Note that this method is very similar to the direct convolution approach described above, and if we assume that our "random" coordinates just happened to fall on a regular grid, then we can see that these two approaches are really very similar. So why would you choose random coordinates over a regular grid?

I can think of two disadvantages to a regular grid: 1) you have to know how finely spaced your grid should be in advance, and 2) your regular grid may interfere with the shape of the region you are integrating over. If you have some way of measuring convergence (say, the variance of your estimate), then you can keep on generating random samples until convergence; with a regular grid, you must sample all the points, or your integral will be severely biased.

Sampling using random (x,y) coordinates is not optimal, though, since random numbers have a tendency of forming clumps, and leaving gaps (they must, or they would not be random!). What works better in practice is a quasi-random sequence of numbers, such as a Sobol sequence or the Halton sequence. These quasi-random sequences will fill the space more evenly, and you can still stop at any point during the integration if convergence has been achieved; they also tend to produce a lower variance in the integral than random sampling for the same number of samples.

### Importance sampling

While uniform random number sequences (and uniform quasi-random sequences) provide a convenient way of choosing new sampling positions for our Monte Carlo integrator, they can be wasteful if the function we are integrating has large regions over which the function value is small compared to the function's maximum, such as the Airy disc function above. What would happen if we could choose our sampling points in a biased manner, such that we choose sampling positions proportional to the function value at those positions?

This is the essence of importance sampling. If we can choose our sampling points according to a distribution that better fits the shape of the function we are integrating, then we can concentrate our samples in the areas that have a larger function value (weight), and are thus more important. This strategy reduces the variance of our MC integration procedure significantly.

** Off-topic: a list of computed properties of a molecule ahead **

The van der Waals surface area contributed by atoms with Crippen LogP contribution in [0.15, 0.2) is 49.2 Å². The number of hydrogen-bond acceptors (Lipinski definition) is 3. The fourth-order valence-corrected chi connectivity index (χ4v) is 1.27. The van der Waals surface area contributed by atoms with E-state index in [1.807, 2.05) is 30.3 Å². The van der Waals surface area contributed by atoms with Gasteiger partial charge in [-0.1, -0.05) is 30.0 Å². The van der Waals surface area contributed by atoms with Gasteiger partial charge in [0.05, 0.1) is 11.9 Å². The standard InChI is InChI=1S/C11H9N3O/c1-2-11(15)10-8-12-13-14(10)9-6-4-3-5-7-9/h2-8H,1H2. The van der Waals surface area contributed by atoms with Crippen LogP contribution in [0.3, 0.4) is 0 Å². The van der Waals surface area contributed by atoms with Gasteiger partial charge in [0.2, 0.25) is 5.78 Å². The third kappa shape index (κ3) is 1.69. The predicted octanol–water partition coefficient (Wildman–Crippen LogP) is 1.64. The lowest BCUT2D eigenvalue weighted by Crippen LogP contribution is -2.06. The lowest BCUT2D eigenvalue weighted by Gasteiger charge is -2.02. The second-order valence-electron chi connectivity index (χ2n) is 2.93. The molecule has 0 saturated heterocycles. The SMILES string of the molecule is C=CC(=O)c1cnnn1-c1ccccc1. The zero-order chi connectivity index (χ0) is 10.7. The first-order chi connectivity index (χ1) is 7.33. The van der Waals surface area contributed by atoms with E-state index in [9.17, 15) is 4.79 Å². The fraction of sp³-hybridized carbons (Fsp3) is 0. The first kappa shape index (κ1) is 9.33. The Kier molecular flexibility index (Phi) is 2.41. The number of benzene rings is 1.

Take the Airy disc function as an example: we could choose our sampling positions according to a Gaussian distribution. This will concentrate samples closer to the centre, but we have to be careful keep the standard deviation of the Gaussian wide enough so that sufficient samples can be generated from the outer rings of the Airy disc function. There is one very important thing to remember when applying importance sampling: you must divide the function value at each sampling position by the probability of observing that sampling position.

Thus, if generate our sampling points using a Gaussian distribution, then we have a Gaussian pdf p(x,y) = exp(-x2/(2sx2) - y2/(2sy2)) where sx and sy denotes the respective standard deviations in x and y, which means we must add the value f(x,y)/p(x,y) to our accumulator, rather than f(x,y)/N, as we would normally do with a regular grid or with uniform sampling. This is what it looks like when we are rendering a grey rectangle on a white background: